I guess the main problem I have with it is that I just can't see any good reason for omitting it. The purpose of a stub stag is to indicate to the reader that this article does not necessarily provide the rudimentary information on the subject. When it comes to smasher articles, yes you're right, sometimes there isn't exactly a lot of information available, but that's no reason to withhold that fact. This way, at least the reader knows there isn't much info available. The English Wikipedia says that a stub is an article containing only a few sentences of text which is too short to provide encyclopedic coverage of a subject, but not so short as to provide no useful information. This is how I prefer to think about smasher stubs: All articles begin as stubs, but you have to treat each one differently and use some discretion and attention to detail when looking at them and to do so, I've found that there are a few distinct "types" of stubs:
First, the fixer-uppers...
The Depressed Brian stub is a shining example of how an article can look clean and professional at face value, but reads as though it were written by a 10 year-old (and in some cases, they are!). Usually these articles are written by clever adolescent youth who understand basic programming and wiki code enough to manipulate Template:smasherbeta and add bullet points and links where they belong, etc, etc. The Depressed Brian stub is an example of good initiative and precisely the pro-community sort of attitude we need, however the author is working on a purely WYSIWYG basis and it results in a lot of cleanup from copyediting freaks like myself.
There's not much to do to make a Depressed Brian into a much nicer article. Step 1 is to take the existing information and re-word it into something encyclopedic. I can't explain how to do that and it seems like there's an awful lot of people who just simply aren't capable of commanding the English language in that way, otherwise it would've been written more formally to begin with.
Step 2 is to remove the useless trivia. Since most smasher articles are written by the smasher themselves, we are FLOODED with self-gratifying and pointless pieces of trivia, not to mention needless inside jokes and lists of nicknames that are way out of line for an encyclopedia article. Believe me, we don't need to hear about how "sexually active" a 15 year-old smasher is or how "he only plays cheap characters" or how he "also plays a level 70 Paladin on Kel'Thuzad" or how "he used to be a Mario main, then he switched back to Marth, decided he didn't like it and then switched to Luigi, only to return back to Mario three weeks later." It is NOT worthwhile information.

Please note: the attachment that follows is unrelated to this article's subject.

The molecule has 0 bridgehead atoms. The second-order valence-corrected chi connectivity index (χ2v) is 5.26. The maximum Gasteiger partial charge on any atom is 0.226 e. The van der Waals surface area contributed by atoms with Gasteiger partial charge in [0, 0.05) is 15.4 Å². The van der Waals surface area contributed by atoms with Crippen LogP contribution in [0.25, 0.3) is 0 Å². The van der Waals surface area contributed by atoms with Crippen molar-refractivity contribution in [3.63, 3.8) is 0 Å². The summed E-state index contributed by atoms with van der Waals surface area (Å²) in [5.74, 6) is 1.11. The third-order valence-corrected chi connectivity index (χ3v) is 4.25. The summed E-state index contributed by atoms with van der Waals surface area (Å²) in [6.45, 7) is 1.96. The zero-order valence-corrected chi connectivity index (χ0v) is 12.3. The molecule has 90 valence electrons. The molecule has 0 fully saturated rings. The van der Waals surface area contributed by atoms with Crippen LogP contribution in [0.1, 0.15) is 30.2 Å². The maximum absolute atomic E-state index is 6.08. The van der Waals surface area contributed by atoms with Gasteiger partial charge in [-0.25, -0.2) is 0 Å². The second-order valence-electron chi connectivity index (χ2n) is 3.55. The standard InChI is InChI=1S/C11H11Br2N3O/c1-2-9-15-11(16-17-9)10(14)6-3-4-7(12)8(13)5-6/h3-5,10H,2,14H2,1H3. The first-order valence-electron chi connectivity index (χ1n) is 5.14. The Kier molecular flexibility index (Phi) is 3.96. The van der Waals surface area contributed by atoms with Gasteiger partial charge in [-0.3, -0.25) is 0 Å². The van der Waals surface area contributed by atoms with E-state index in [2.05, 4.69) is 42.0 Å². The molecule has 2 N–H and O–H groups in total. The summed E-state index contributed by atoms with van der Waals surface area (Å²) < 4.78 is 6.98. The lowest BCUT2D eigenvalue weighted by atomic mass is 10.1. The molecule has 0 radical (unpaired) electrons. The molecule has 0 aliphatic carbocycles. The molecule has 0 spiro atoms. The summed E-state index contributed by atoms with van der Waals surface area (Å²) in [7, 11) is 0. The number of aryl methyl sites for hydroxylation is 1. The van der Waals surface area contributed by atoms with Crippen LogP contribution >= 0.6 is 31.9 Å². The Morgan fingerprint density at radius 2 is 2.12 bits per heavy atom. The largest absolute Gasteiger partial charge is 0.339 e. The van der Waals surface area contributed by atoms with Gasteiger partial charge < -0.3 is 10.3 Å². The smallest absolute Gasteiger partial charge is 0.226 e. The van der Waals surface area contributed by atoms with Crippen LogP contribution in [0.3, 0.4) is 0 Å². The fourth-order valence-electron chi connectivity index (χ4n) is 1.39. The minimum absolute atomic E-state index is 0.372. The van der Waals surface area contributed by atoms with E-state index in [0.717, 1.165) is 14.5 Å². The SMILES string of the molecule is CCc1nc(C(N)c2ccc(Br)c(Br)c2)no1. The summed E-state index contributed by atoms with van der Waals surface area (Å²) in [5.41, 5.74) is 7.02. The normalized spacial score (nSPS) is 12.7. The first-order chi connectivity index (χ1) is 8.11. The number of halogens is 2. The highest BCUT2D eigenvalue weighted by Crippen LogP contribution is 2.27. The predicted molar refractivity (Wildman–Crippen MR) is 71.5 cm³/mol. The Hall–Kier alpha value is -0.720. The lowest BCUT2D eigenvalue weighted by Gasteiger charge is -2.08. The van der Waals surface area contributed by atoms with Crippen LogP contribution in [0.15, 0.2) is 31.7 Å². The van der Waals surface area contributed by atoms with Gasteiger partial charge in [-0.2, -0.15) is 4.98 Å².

Other than that, the article is pretty much done. Like I said, the formatting and the wiki code is all in place on these types of stubs; the original Depressed_Brian even has external links to SWF profiles and were it cleaned up, I would have no problem removing that stub tag.
Other Depressed Brians:
tee hee...--Janitor 22:46, May 24, 2007 (GMT)
A GoldenGlove stub is basically a list of statistics with no reference to external sources and no way of verifying what any of the stats mean either in or out of context. GoldenGloves need more work than most stubs because typically they contain things like tournament placings, power rankings, crew win-loss records, etc. However, you run into the same problem where the readers seem to think that a wiki is just free webspace to store their data as tournaments progress.
One big problem with GoldenGlove stubs is that they can't really be marked for deletion. We have to assume that the authors aren't just fabricating tournament standings. Odds are, they probably did play in tournaments and probably did have some impact on the smash community, no matter how small. However, they don't provide any information about the tournaments themselves or the local smash scene, so these sorts of things need to be incorporated into articles where the subject is not sufficiently covered elsewhere. Most smashers at least provide their place of residence, at which point you can do some detective work at SmashBoards to dig up more information (that's how I wrote CAOTIC and AngelCX, despite knowing nothing about them beforehand) but that is a very tiresome process if you have nothing better to do and I won't hold it against anyone for not going back to clean up everyone else's mess. That said, however, I do reserve the right to hold it against someone for creating a GoldenGlove-esque article without doing it properly in the first place. Especially if you're reading this.
This particular example also has a whole section devoted to GoldenGlove#Characters.....